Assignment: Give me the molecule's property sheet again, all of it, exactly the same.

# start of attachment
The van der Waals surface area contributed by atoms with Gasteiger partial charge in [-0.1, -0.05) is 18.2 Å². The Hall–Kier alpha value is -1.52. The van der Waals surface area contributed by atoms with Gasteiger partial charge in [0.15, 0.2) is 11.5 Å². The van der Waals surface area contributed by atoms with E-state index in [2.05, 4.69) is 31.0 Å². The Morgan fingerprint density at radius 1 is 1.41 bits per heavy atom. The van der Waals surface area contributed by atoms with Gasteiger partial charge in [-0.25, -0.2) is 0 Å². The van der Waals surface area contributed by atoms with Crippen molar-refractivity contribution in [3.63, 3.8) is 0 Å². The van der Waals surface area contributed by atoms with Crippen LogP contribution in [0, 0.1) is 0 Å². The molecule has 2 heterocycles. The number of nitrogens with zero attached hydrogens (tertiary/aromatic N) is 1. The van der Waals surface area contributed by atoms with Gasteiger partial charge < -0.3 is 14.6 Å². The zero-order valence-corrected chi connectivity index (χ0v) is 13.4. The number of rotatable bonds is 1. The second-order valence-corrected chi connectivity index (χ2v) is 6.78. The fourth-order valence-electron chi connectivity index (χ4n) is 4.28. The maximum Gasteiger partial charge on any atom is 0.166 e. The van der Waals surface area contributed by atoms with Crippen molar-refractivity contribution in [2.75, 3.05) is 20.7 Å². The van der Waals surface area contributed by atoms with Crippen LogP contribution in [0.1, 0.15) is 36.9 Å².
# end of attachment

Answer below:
The van der Waals surface area contributed by atoms with Gasteiger partial charge in [-0.1, -0.05) is 18.2 Å². The Hall–Kier alpha value is -1.52. The van der Waals surface area contributed by atoms with Gasteiger partial charge in [0.15, 0.2) is 11.5 Å². The van der Waals surface area contributed by atoms with E-state index in [2.05, 4.69) is 31.0 Å². The Morgan fingerprint density at radius 1 is 1.41 bits per heavy atom. The van der Waals surface area contributed by atoms with Gasteiger partial charge in [-0.25, -0.2) is 0 Å². The van der Waals surface area contributed by atoms with Crippen molar-refractivity contribution in [3.63, 3.8) is 0 Å². The van der Waals surface area contributed by atoms with Crippen LogP contribution in [0, 0.1) is 0 Å². The molecule has 2 heterocycles. The number of nitrogens with zero attached hydrogens (tertiary/aromatic N) is 1. The van der Waals surface area contributed by atoms with Gasteiger partial charge < -0.3 is 14.6 Å². The zero-order valence-corrected chi connectivity index (χ0v) is 13.4. The number of rotatable bonds is 1. The second-order valence-corrected chi connectivity index (χ2v) is 6.78. The fourth-order valence-electron chi connectivity index (χ4n) is 4.28. The maximum Gasteiger partial charge on any atom is 0.166 e. The van der Waals surface area contributed by atoms with Crippen molar-refractivity contribution in [2.75, 3.05) is 20.7 Å². The van der Waals surface area contributed by atoms with Crippen LogP contribution in [0.1, 0.15) is 36.9 Å².